Tags: Gun Control | US State Facts | fishing | New Mexico | invasive species

Fishing in New Mexico: 3 Invasive Aquatic Species to New Mexico and Its Rules for Catching Them

By    |   Wednesday, 09 Mar 2016 04:54 PM

Several invasive aquatic species populate the waterways of New Mexico. When fishing in the Land of Enchantment, angers should know these species and the rules for catching them.

1. Rusty Crayfish

The New Mexico Department of Fish and Game has been keeping an eye on the rusty crayfish, and mentioned it in a 2009 invasive species report. According to the Eat The Invaders website, these crayfish eat tadpoles and bass and trout eggs. They also eat plants that line the bottoms of lakes and streams, which can create stream-bank erosion and can make bodies of water cloudier.

The New Mexico Department Fish and Game doesn’t have any specific rules for catching this invasive species. There aren’t any catch or possession limits. Rusty crayfish can be found in permanent lakes and streams, and are considered invasive because they are displacing native crayfish populations, as well as breeding with native species.

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2. Tiger Muskies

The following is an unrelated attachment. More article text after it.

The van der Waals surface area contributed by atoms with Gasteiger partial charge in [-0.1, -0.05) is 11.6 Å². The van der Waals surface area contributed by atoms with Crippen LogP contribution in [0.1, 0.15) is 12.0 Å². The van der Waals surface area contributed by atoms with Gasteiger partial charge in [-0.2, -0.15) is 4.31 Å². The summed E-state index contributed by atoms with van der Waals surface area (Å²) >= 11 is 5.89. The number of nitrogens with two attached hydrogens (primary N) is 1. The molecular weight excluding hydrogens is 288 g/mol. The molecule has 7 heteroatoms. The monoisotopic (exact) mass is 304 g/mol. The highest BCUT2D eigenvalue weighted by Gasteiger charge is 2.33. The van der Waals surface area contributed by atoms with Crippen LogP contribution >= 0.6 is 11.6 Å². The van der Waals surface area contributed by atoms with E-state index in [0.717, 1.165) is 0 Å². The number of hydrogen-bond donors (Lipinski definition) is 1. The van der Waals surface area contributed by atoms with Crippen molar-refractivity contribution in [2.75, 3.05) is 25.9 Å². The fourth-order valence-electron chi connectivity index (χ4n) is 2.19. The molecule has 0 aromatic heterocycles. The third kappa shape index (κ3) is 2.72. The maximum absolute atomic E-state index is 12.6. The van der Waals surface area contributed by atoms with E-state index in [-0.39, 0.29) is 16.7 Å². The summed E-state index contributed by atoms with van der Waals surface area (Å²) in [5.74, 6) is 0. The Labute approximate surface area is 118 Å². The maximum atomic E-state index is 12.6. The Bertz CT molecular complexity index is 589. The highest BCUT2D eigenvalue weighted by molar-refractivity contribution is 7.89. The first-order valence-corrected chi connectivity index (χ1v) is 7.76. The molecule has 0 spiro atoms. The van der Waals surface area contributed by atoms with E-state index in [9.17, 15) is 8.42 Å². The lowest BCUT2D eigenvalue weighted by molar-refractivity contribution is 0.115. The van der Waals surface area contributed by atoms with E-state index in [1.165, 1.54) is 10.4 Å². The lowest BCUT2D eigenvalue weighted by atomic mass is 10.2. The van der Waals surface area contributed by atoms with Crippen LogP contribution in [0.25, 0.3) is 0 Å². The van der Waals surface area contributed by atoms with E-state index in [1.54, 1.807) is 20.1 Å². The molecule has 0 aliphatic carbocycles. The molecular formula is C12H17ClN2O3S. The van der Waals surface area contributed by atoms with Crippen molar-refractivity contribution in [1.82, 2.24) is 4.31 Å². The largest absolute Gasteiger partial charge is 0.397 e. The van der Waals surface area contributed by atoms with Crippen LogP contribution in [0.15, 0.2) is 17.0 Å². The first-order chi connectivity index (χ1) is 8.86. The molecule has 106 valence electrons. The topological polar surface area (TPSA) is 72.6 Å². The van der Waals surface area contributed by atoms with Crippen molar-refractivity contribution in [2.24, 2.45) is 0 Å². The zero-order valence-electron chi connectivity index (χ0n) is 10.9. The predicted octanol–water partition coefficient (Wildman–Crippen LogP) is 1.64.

A usually sterile and carnivorous fish, the tiger muskellunge is a hybrid of true muskellunge and northern pike. The New Mexico Department of Fish and Game introduced this predator to primarily control other invasive species such as goldfish and white suckers. According to the Solitary Angler, the department introduced the tiger muskies to the Bluewater and Quemado lakes in 2003. In addition to eating the goldfish and white suckers, tiger muskies also eat small birds. According to the New Mexico Department of Fish and Game, anglers can only catch one tiger muskie a day and it must be 40 inches or longer.

3. Blue Catfish

Blue catfish are native to New Mexico because they travel along the Rio Grande River. However, they are considered an invasive species in other areas of the United States, and even parts of the Land of Enchantment. They can be found in the Cape Fear, Catawba, Neuse, and Yadkin drainages, according to the United States Geological Survey. They were introduced to many areas because of sport fishing. They can live up to 20 years and grow to be 100 pounds.

According to the New Mexico Department of Fish and Game, the catch limit for all catfish species, except bullheads, is 15 per day, unless fishing in the Animas River and San Juan River in San Juan County, then there are no bag or possession limits.

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Several invasive aquatic species populate the waterways of New Mexico. When fishing in the Land of Enchantment, angers should know these species and the rules for catching them.
fishing, New Mexico, invasive species
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2016-54-09
Wednesday, 09 Mar 2016 04:54 PM
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